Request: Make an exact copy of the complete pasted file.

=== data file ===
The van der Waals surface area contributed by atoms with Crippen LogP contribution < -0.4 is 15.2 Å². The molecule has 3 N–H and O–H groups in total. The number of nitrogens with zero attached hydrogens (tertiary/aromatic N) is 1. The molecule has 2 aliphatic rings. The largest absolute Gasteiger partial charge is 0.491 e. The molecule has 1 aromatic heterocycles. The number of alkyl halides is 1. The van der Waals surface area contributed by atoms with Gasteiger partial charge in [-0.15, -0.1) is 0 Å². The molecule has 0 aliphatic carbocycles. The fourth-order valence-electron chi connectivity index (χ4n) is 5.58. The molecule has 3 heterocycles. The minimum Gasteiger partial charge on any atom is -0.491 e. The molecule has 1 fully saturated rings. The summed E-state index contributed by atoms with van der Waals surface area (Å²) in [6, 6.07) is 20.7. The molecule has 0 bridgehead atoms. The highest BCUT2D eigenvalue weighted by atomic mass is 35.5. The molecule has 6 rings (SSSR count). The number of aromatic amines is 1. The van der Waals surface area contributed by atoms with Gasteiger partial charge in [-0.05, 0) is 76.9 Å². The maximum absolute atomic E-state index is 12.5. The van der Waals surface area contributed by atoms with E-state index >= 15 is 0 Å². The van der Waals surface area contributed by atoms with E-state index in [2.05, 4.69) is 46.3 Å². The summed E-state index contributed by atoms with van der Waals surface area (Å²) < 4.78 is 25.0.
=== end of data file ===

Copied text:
The van der Waals surface area contributed by atoms with Crippen LogP contribution < -0.4 is 15.2 Å². The molecule has 3 N–H and O–H groups in total. The number of nitrogens with zero attached hydrogens (tertiary/aromatic N) is 1. The molecule has 2 aliphatic rings. The largest absolute Gasteiger partial charge is 0.491 e. The molecule has 1 aromatic heterocycles. The number of alkyl halides is 1. The van der Waals surface area contributed by atoms with Gasteiger partial charge in [-0.15, -0.1) is 0 Å². The molecule has 0 aliphatic carbocycles. The fourth-order valence-electron chi connectivity index (χ4n) is 5.58. The molecule has 3 heterocycles. The minimum Gasteiger partial charge on any atom is -0.491 e. The molecule has 1 fully saturated rings. The summed E-state index contributed by atoms with van der Waals surface area (Å²) in [6, 6.07) is 20.7. The molecule has 0 bridgehead atoms. The highest BCUT2D eigenvalue weighted by atomic mass is 35.5. The molecule has 6 rings (SSSR count). The number of aromatic amines is 1. The van der Waals surface area contributed by atoms with Gasteiger partial charge in [-0.05, 0) is 76.9 Å². The maximum absolute atomic E-state index is 12.5. The van der Waals surface area contributed by atoms with E-state index >= 15 is 0 Å². The van der Waals surface area contributed by atoms with E-state index in [2.05, 4.69) is 46.3 Å². The summed E-state index contributed by atoms with van der Waals surface area (Å²) < 4.78 is 25.0.